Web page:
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And the Beat Goes On: Tom Tom Crew

Sure, the beat lives in us all, but when you go and see the Tom Tom Crew, it becomes clear that it lives in some a little more than in others. In their case, it seems to bounce upon their very existence, infiltrating into their performance in a way that infects everyone who’s watching with the exact same rhythm – well, until the show is over, anyway. They have been lauded as a “hip-hop circus,” but in reality it’s too difficult to classify their acrobatic-sound-dance spectacular. It’s a nightclub, a Cirque du Soleil and a street breakdance all in one, combining the three separate energies into one profoundly high-octane performance, waking you up and inevitably leaving you wanting more… or, at very least, a beer. Preferably with the crew.


Comprising of musical genius Tom Thum (his parents actually named him Tom Horn), DJ Sampology, drummer Bel Walsh and acrobats Ben Lewis, Daniel Catlow, Shane Witt and Karl Stock, these guys define cool, not to mention endearing. Their show is entertainment-innovation at its finest, joining body stunts with sound tricks in a way that is all together unexpected and ultimately fitting and hypnotic. Perhaps one of the most intense “wow-factors” within the show is the journey through sound Tom takes the audience upon. Presumably born with built-in decks, he creates sounds that range everywhere from drum and bass beats to jazz club melodies to a rapper’s symphony to a musical memorial for the King of Pop himself. He is the vocalist, the drummer and the DJ, and the only instrument he uses is a mic – no tricks, no background and definitely no backup. I promise you, this will become hard to believe when you’re sitting in the audience and constantly asking yourself, “WHAT THE HELL IS HE DOING?”

So, I had to ask him: what the hell are you doing?

“I’m really just manipulating my mouth to create different sounds, and pushing the boundaries of sonic waves,” he insists.

Tom says it all started as a hyperactive little kid, when he ended up channeling his energy into music. Although he describes his family as fairly musical, he claims they didn’t pass on their skills to him. I beg to differ.
“I played a few instruments, but none of them particularly well. I was surrounded by hip-hop, so this kind of culture became ingrained in me. I started as a graffiti writer 10 years ago, then I got into break dancing, then beat boxing… it was a natural progression.”


Meeting on stage at Brisbane’s Woodford Folk Festival on New Years Eve 2007, what started as a freestyle became a whole show. The chemistry between the guys was unshakeable, so they continued to jam with the same kind of formula and eventually created the show as it stands today – not that there’s a set blueprint. As Tom puts it, they continue to freestyle all the time. It keeps them from getting bored.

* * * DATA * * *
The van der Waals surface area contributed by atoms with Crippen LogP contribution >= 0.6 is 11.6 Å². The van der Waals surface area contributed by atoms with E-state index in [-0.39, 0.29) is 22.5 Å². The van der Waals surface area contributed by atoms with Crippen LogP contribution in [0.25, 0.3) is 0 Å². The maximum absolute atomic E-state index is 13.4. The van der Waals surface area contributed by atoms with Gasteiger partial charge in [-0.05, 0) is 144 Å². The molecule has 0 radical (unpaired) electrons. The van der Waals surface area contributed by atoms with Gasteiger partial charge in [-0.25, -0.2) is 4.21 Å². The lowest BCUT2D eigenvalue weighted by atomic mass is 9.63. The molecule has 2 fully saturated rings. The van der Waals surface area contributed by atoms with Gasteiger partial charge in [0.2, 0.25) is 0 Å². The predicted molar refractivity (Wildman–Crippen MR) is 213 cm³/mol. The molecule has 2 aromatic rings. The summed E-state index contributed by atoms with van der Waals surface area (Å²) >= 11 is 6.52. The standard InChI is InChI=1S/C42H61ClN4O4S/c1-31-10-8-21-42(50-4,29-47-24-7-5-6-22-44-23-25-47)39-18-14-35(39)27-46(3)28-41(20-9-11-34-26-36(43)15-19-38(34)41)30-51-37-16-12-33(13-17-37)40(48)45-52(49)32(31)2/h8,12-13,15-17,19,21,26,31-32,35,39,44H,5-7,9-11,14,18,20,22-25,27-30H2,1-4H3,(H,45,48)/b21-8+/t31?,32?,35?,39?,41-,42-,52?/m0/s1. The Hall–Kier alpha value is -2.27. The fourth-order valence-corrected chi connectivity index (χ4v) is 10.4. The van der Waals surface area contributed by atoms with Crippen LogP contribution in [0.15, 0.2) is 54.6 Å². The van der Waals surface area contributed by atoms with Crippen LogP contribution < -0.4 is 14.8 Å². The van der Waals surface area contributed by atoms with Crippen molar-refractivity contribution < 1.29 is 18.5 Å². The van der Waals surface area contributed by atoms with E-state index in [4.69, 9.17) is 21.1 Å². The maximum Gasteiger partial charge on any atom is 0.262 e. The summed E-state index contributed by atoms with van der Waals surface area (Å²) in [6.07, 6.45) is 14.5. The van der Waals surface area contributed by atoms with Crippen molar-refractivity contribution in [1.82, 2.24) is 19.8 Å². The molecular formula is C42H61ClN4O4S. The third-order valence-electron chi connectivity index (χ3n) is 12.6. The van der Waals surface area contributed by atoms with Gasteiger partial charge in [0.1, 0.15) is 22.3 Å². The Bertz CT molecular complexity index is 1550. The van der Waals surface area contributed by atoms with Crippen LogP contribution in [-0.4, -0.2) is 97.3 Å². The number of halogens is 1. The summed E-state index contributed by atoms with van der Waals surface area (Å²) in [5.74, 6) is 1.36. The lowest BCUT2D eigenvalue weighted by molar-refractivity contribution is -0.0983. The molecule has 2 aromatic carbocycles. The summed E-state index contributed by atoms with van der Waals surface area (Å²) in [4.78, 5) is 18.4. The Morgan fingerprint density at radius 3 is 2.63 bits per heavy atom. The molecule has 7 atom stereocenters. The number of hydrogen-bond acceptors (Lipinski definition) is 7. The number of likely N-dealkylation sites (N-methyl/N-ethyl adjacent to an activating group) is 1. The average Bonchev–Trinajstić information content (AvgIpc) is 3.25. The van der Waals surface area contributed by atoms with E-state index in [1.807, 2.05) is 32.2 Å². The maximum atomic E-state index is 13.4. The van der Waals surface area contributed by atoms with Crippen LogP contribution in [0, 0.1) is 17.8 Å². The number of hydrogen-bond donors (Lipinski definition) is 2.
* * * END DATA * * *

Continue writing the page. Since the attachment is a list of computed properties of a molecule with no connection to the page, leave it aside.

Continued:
“Well, we often play jokes on each other that we don’t know about until they’re happening. When I say we play jokes on each other, I mean I play jokes on them.”

“The lighthearted nature keeps us on our toes and keeps us not sick of the show – there are no scripted lines, so we’re not in trouble when we change things around a bit. We’ve had a bit of experience in dealing with things when they don’t go right.”

He isn’t leaving out injury as a reason for one of the major altering factors within the shows, either. Performing stunts that make cheerleading squads look like juvenile jamborees, the guys have had their fair share of bodily damage throughout their 300-shows-and-up resume – not that it stops them from doing what they do.


“We have had few unfortunate instances with injuries which we have had to assess immediately after they happened. They've usually been during shows, so we end up basing the rest on what we can and cannot do,” he says.
“For example, Ben [Lewis] snapped a ligament in London, and I’ve sprained my neck a few times.
“We’re about to embark on a 48 show tour in Holland. I just hope I don’t lose my voice. That could play a major part.

Describing his relationship with sound as “definitely not a one-night-stand,” Tom’s side projects include making albums and expanding and developing new shows with the Tom Tom crew. Whatever success it's bringing him, he stays in it all for the love: “I never thought I would make money out of this – anybody who gets into Aussie hip hop for money just doesn’t make sense.
“I love it. My mom keeps hassling me to get a legitimate job, but then I remind her – we just performed on Broadway…
“I just want to keep getting out there and making music with the crew, and take whatever comes my way.
“It would be cool to be a park ranger, though. I have this sort of obsession with deadly animals.”

Tom Thum (nee Horn)

The boys will be breaking beats all day tomorrow (January 15) at Westsyde Connection alongside Sydney’s finest graffiti artists who will be collaborating on a wallspace (including two of our favourites, Beastman and Numskull), skateboarders and hip hop artists. Talk about a cocktail of awesomeoness. It’s on from 1.30pm at the 441 New Canterbury Road, Dulwich Hill.


Oh, and Tom Tom are currently playing at the Opera House, which is one of those events which is SERIOUSLY not to be missed. They’re only on until the 24th though, so book your tickets now, people.

Because we’re nice, we have a double-pass to giveaway for this coming Sunday (January 17) at 2pm. To win, simply tell us why you deserve the tickets in 100 words or less at giveaways@sidestreetsydney.com.au by 10pm tonight.


words: Seema Duggal

1 comments:

January 14, 2010 at 3:42 PM dana {yellowtrace blog} said...

Thanks for the tip- sounds brilliant!

Dana

 
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